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All About Collards

CAN I GROW COLLARDS?


Collards prefer rich, well-drained soil in full sun. In spring sow seed directly in the garden 1/4 to 1/2 inch deep after danger of heavy frost.
Space the rows 30 inches apart. Thin seedlings to 6 to 8 inches apart.
You can also star the seeds indoors 4 to 6 weeks before transplanting.
The plants need 1 to 1-1/2 inches of water every week.
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PLANT HISTORY


A close relative of cabbage and kale, collards form rosettes of leaves rather than heads. They are rich in vitamins and minerals, and have a delicious, mild, cabbage like flavor. Collards are easier to grow than cabbage, as they tolerate a wider range of temperatures and growing conditions. They can withstand temperatures as low as 10 degrees F, but also grow well in hot summer weather.
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HARVEST TIPS


Harvest whole collard plants when they are 6 to 8 inches tall. Or, pick the bottom leaves as you need them, and the inner buds will keep producing more foliage. Wait until after a light frost to harvest in fall, as frost sweetens the flavor.
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RECIPES & STORAGE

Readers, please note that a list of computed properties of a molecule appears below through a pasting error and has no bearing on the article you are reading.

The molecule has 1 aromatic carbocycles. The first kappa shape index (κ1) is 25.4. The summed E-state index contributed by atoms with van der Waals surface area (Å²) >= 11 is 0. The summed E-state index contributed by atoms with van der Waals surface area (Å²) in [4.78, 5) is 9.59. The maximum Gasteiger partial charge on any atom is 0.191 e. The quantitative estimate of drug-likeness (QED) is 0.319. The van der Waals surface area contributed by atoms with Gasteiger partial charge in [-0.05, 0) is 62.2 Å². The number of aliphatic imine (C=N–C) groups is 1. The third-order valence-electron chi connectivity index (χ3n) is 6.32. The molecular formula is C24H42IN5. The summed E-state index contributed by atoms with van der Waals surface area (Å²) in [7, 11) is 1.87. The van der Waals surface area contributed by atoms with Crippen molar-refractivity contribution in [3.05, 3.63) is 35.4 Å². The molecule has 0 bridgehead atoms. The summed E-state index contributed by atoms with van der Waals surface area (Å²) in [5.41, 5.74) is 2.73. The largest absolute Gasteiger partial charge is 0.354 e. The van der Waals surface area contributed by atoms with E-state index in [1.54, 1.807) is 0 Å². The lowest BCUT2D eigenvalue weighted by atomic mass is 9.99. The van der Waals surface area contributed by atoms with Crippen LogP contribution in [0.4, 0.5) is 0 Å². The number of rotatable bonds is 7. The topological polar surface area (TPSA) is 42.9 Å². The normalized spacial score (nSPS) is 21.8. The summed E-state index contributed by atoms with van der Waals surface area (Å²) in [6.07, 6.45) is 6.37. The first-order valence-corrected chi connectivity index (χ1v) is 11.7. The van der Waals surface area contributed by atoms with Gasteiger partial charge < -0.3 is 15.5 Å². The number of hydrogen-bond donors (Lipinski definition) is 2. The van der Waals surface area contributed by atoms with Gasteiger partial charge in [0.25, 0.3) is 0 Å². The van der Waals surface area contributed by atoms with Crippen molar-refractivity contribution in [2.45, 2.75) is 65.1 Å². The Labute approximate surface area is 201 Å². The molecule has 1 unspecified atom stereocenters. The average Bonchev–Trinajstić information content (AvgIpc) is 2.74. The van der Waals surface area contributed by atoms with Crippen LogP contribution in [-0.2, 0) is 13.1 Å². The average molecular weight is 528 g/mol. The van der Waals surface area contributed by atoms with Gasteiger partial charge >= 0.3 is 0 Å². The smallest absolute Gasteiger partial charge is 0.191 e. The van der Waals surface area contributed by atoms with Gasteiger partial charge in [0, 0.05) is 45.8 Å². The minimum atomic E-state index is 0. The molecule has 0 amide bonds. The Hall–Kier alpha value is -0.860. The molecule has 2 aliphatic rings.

Enjoy collard greens steamed, sautéed, or boiled. They can be used to flavor soups or stews, or cooked and served with ham and pork.
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Gardening Tip of the Day

  • Fresh herbs can turn a nice dinner into a gourmet meal. Every gardener should have a small area close to the kitchen door full of wonderful herbs, but don't get carried away and plant every herb available. Start with herbs that can be used almost every day. In the warm-season garden, plant basil and oregano to spice up salads, pastas and to make pesto. Mints like peppermint or spearmint add flavor to ice tea. Rosemary sprigs make wonderful basting brushes for chicken on the grill and thyme is great for seasoning meats, bean and vegetable dishes.  In the cool-season garden include chives for baked potatoes, cilantro for wonderful Mexican dishes and parsley for garnishes and flavor.